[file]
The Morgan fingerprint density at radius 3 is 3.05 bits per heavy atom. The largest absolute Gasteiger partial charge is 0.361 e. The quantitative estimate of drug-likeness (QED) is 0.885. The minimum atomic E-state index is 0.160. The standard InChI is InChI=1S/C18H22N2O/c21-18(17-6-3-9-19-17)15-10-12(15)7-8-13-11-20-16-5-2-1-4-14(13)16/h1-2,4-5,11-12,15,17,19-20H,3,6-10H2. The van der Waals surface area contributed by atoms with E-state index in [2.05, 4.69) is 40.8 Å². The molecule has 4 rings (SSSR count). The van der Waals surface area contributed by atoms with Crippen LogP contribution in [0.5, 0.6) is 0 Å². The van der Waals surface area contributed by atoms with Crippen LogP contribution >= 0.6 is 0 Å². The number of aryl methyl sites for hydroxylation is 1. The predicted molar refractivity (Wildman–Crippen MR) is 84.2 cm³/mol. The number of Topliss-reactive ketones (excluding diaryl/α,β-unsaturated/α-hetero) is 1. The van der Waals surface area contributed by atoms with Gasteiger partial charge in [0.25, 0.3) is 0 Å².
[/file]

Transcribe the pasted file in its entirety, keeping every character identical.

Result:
The Morgan fingerprint density at radius 3 is 3.05 bits per heavy atom. The largest absolute Gasteiger partial charge is 0.361 e. The quantitative estimate of drug-likeness (QED) is 0.885. The minimum atomic E-state index is 0.160. The standard InChI is InChI=1S/C18H22N2O/c21-18(17-6-3-9-19-17)15-10-12(15)7-8-13-11-20-16-5-2-1-4-14(13)16/h1-2,4-5,11-12,15,17,19-20H,3,6-10H2. The van der Waals surface area contributed by atoms with E-state index in [2.05, 4.69) is 40.8 Å². The molecule has 4 rings (SSSR count). The van der Waals surface area contributed by atoms with Crippen LogP contribution in [0.5, 0.6) is 0 Å². The van der Waals surface area contributed by atoms with Crippen LogP contribution >= 0.6 is 0 Å². The number of aryl methyl sites for hydroxylation is 1. The predicted molar refractivity (Wildman–Crippen MR) is 84.2 cm³/mol. The number of Topliss-reactive ketones (excluding diaryl/α,β-unsaturated/α-hetero) is 1. The van der Waals surface area contributed by atoms with Gasteiger partial charge in [0.25, 0.3) is 0 Å².